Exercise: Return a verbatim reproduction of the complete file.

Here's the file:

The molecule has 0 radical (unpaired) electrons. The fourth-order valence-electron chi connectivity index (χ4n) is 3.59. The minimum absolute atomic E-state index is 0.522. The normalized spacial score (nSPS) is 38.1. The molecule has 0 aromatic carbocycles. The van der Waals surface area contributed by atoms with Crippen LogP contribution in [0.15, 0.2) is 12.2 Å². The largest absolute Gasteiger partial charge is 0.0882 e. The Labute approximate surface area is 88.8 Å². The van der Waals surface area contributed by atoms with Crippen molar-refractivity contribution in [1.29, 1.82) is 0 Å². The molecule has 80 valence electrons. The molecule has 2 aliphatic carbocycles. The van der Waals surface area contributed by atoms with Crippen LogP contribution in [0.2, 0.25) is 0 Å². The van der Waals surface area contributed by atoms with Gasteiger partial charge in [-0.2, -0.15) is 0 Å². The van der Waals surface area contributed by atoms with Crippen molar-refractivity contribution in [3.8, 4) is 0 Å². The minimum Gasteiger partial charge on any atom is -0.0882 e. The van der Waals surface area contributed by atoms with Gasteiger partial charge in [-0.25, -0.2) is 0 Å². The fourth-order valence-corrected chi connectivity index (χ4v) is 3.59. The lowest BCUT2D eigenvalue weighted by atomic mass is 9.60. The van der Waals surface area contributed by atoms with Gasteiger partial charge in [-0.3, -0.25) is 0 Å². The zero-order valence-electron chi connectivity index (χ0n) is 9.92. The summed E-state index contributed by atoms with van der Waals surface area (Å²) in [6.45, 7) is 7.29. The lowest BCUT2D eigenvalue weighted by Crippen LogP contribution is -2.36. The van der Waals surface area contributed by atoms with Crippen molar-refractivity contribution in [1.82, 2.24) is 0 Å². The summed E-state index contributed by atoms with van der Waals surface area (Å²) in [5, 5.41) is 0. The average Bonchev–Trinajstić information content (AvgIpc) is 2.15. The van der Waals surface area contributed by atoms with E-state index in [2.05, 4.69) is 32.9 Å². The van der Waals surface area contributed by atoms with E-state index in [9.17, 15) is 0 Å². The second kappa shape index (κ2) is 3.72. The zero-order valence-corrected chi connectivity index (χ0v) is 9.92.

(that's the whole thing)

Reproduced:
The molecule has 0 radical (unpaired) electrons. The fourth-order valence-electron chi connectivity index (χ4n) is 3.59. The minimum absolute atomic E-state index is 0.522. The normalized spacial score (nSPS) is 38.1. The molecule has 0 aromatic carbocycles. The van der Waals surface area contributed by atoms with Crippen LogP contribution in [0.15, 0.2) is 12.2 Å². The largest absolute Gasteiger partial charge is 0.0882 e. The Labute approximate surface area is 88.8 Å². The van der Waals surface area contributed by atoms with Crippen molar-refractivity contribution in [1.29, 1.82) is 0 Å². The molecule has 80 valence electrons. The molecule has 2 aliphatic carbocycles. The van der Waals surface area contributed by atoms with Crippen LogP contribution in [0.2, 0.25) is 0 Å². The van der Waals surface area contributed by atoms with Gasteiger partial charge in [-0.2, -0.15) is 0 Å². The van der Waals surface area contributed by atoms with Crippen molar-refractivity contribution in [3.8, 4) is 0 Å². The minimum Gasteiger partial charge on any atom is -0.0882 e. The van der Waals surface area contributed by atoms with Gasteiger partial charge in [-0.25, -0.2) is 0 Å². The fourth-order valence-corrected chi connectivity index (χ4v) is 3.59. The lowest BCUT2D eigenvalue weighted by atomic mass is 9.60. The van der Waals surface area contributed by atoms with Gasteiger partial charge in [-0.3, -0.25) is 0 Å². The zero-order valence-electron chi connectivity index (χ0n) is 9.92. The summed E-state index contributed by atoms with van der Waals surface area (Å²) in [6.45, 7) is 7.29. The lowest BCUT2D eigenvalue weighted by Crippen LogP contribution is -2.36. The van der Waals surface area contributed by atoms with Crippen molar-refractivity contribution in [1.82, 2.24) is 0 Å². The summed E-state index contributed by atoms with van der Waals surface area (Å²) in [5, 5.41) is 0. The average Bonchev–Trinajstić information content (AvgIpc) is 2.15. The van der Waals surface area contributed by atoms with E-state index in [2.05, 4.69) is 32.9 Å². The van der Waals surface area contributed by atoms with E-state index in [9.17, 15) is 0 Å². The second kappa shape index (κ2) is 3.72. The zero-order valence-corrected chi connectivity index (χ0v) is 9.92.